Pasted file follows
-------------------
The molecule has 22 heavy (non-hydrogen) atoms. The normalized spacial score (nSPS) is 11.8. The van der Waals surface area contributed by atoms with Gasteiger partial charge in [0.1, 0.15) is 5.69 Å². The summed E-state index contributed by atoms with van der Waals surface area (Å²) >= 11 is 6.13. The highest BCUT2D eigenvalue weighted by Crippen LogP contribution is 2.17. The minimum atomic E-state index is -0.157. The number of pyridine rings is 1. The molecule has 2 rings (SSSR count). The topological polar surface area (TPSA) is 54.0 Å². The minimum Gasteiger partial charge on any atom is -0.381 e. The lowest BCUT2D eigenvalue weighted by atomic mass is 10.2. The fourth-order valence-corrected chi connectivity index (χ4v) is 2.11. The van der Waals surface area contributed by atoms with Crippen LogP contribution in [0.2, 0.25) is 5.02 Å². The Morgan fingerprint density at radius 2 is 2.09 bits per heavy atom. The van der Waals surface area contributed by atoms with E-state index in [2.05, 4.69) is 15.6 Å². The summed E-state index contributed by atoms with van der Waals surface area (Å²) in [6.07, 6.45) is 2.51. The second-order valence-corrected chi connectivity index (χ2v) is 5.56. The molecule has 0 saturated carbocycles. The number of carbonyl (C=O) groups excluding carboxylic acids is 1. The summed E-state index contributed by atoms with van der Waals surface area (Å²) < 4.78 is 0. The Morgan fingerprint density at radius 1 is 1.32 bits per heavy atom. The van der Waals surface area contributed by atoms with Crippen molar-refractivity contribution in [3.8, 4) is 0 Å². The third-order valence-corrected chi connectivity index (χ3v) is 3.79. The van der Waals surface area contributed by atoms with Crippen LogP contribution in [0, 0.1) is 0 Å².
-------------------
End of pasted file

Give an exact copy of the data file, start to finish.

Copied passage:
The molecule has 22 heavy (non-hydrogen) atoms. The normalized spacial score (nSPS) is 11.8. The van der Waals surface area contributed by atoms with Gasteiger partial charge in [0.1, 0.15) is 5.69 Å². The summed E-state index contributed by atoms with van der Waals surface area (Å²) >= 11 is 6.13. The highest BCUT2D eigenvalue weighted by Crippen LogP contribution is 2.17. The minimum atomic E-state index is -0.157. The number of pyridine rings is 1. The molecule has 2 rings (SSSR count). The topological polar surface area (TPSA) is 54.0 Å². The minimum Gasteiger partial charge on any atom is -0.381 e. The lowest BCUT2D eigenvalue weighted by atomic mass is 10.2. The fourth-order valence-corrected chi connectivity index (χ4v) is 2.11. The van der Waals surface area contributed by atoms with Crippen LogP contribution in [0.2, 0.25) is 5.02 Å². The Morgan fingerprint density at radius 2 is 2.09 bits per heavy atom. The van der Waals surface area contributed by atoms with E-state index in [2.05, 4.69) is 15.6 Å². The summed E-state index contributed by atoms with van der Waals surface area (Å²) in [6.07, 6.45) is 2.51. The second-order valence-corrected chi connectivity index (χ2v) is 5.56. The molecule has 0 saturated carbocycles. The number of carbonyl (C=O) groups excluding carboxylic acids is 1. The summed E-state index contributed by atoms with van der Waals surface area (Å²) < 4.78 is 0. The Morgan fingerprint density at radius 1 is 1.32 bits per heavy atom. The van der Waals surface area contributed by atoms with Crippen molar-refractivity contribution in [3.8, 4) is 0 Å². The third-order valence-corrected chi connectivity index (χ3v) is 3.79. The van der Waals surface area contributed by atoms with Crippen LogP contribution in [0, 0.1) is 0 Å².